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De Minimis

Requiring that all non-originating materials meet a tariff change rule (TCR) is a simple principle.

However, through the application of de minimis, we can disregard a very small percentage of non-originating materials that do not meet the TCR. (In most cases, these materials may not exceed seven percent of the transaction value of the good adjusted to an FOB basis.)

However, if the goods are still subject to a regional value-content requirement, the value of all non-originating materials (both those that meet the TCR and de minimis values that do not) count as non-originating materials when calculating the regional value content.

A beautiful (and expensive) Canadian fire opal pedant in HTS 7116.20 is strung in Canada on an inexpensive gold-plated necklace in HTS 7117.19, produced in India, and the pendant and necklace set is subsequently imported into the U.S.

The Annex 401 rule of origin for the pendant and necklace set in HTS 7116.20 is:

     •    A change to headings 7113 through 7118 from any heading outside that group

Since the Indian chain in HTS 7117 is from a heading within that group, the tariff-shift rule is not met.

However, by application de minimis, as long as the value of the necklace does not exceed 7% of the value of the set, the set remains eligible for NAFTA preference.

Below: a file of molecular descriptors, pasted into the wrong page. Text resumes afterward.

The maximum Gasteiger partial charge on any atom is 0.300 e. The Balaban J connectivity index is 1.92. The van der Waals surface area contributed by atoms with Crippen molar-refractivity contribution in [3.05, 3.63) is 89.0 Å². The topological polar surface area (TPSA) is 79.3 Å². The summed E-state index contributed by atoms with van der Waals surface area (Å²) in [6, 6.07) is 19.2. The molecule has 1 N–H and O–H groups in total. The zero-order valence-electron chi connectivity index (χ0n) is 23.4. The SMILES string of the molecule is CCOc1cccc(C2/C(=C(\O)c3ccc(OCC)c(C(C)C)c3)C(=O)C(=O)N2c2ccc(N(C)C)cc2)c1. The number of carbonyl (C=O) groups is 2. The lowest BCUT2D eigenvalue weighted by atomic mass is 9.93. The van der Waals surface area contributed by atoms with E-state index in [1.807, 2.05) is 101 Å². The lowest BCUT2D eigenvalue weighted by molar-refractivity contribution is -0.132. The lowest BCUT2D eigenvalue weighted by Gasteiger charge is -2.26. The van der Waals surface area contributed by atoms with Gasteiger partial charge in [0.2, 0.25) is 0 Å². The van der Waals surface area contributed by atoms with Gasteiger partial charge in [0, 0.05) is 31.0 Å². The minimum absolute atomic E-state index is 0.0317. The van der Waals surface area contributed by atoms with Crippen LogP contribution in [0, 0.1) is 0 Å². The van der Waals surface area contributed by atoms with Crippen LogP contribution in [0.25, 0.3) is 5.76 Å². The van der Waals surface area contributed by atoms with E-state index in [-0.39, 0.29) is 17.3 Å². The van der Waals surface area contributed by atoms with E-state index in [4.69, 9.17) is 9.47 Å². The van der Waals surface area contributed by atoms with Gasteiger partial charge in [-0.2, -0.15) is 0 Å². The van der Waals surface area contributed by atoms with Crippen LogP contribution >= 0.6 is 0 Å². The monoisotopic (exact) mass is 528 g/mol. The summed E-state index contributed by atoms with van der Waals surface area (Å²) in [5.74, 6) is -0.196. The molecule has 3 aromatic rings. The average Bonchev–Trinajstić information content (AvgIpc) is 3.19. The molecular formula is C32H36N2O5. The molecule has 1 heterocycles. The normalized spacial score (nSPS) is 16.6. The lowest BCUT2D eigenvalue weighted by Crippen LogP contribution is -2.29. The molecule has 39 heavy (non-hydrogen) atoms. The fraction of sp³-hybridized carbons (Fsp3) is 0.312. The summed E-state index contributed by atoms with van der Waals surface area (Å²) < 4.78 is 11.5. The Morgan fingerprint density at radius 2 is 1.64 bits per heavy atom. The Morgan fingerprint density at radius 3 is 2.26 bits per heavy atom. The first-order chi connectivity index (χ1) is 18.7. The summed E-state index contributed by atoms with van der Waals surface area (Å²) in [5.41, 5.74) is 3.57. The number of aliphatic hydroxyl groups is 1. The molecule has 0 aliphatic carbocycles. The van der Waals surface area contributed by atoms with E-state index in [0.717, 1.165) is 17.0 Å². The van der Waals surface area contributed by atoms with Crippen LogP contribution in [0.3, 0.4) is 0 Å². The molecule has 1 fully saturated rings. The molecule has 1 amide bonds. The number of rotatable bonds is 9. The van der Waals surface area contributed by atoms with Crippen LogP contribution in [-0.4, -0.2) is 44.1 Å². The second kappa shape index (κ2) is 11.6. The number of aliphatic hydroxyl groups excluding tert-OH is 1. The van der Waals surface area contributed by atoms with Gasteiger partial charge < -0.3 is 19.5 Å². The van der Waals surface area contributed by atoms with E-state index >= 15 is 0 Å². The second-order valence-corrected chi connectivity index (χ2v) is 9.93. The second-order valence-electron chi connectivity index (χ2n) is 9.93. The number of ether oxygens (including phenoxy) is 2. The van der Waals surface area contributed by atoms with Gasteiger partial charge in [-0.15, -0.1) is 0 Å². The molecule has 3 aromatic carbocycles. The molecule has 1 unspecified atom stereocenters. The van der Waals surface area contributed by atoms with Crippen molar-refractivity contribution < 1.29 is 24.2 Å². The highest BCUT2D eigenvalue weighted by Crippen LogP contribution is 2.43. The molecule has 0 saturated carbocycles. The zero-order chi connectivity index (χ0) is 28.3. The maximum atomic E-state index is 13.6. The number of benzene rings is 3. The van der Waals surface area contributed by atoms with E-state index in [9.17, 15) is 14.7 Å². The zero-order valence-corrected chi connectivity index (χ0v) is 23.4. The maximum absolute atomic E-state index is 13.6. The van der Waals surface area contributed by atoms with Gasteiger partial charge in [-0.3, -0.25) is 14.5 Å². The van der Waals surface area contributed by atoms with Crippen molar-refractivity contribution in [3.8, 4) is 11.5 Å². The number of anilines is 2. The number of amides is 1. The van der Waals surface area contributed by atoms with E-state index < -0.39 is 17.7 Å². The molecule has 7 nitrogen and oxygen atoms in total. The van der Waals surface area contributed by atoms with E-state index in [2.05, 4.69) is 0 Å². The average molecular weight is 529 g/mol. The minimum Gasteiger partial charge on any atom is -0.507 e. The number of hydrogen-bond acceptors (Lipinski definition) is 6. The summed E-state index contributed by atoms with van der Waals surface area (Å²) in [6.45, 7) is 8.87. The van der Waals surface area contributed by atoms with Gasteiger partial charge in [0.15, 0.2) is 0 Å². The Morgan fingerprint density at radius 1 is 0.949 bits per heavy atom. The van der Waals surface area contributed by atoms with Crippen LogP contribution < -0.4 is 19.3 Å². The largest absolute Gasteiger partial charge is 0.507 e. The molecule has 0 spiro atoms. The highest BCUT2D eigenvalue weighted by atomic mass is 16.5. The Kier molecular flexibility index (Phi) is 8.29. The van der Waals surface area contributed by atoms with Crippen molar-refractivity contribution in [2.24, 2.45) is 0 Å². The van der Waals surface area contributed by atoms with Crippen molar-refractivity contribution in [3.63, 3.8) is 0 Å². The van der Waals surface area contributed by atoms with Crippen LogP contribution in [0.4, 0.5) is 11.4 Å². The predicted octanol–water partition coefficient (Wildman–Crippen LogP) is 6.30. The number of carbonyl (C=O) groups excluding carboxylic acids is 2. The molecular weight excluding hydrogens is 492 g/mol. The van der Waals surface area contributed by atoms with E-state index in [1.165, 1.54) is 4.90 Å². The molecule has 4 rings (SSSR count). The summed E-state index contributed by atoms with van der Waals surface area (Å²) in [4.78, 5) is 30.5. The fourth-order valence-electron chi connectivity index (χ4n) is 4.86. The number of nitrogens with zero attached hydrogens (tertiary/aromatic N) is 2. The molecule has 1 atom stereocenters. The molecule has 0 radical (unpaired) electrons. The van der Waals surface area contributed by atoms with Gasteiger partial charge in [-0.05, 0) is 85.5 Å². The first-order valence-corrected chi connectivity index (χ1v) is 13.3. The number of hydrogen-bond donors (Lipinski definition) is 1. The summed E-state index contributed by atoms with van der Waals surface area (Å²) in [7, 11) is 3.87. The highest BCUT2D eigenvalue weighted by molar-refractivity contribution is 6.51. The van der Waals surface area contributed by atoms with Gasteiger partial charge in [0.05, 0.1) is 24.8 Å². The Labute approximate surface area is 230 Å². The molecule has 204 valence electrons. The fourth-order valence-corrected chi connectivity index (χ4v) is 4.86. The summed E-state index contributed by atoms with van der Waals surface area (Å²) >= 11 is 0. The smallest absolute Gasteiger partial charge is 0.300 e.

Textiles. For textile goods classified in Chapters 50 through 63 of the Harmonized System, the de minimis rule is applied by weight (instead of value) to the component of the good that determines its tariff classification, as determined in accordance with the General Rules of Interpretation of the Harmonized System.

A Mexican manufacturer produces women's shirts which have knit bodies and woven sleeves. The composition of the knit bodies is 60 percent cotton, 35 percent wool, and 5 percent rayon, by weight. The sleeves are made of Japanese fabric that is 100 percent polyester. Since the knit bodies give the garments their essential character, the shirts are classified under HTS 6106.10. The Annex 401 rule of origin criterion for HTS 6106.10 is "yarn forward" (see Chapter 5 of this publication for rules of origin for textiles). Assuming the cotton and wool portions of the bodies meet the yarn-forward rule, the garment can still be considered originating even if the rayon yarn was from China since it falls under the de minimis provision. The sleeves are ignored in determining whether the shirts originate because only the component that determines the tariff classification of the goods is considered when applying the de minimis provision. 

Agricultural Products. The Article 405 de minimis rule does not apply to agricultural goods provided for in Chapters 1 through 27 of the Harmonized System unless the non-originating materials are classified in subheadings different from the subheadings in which the finished goods are classified.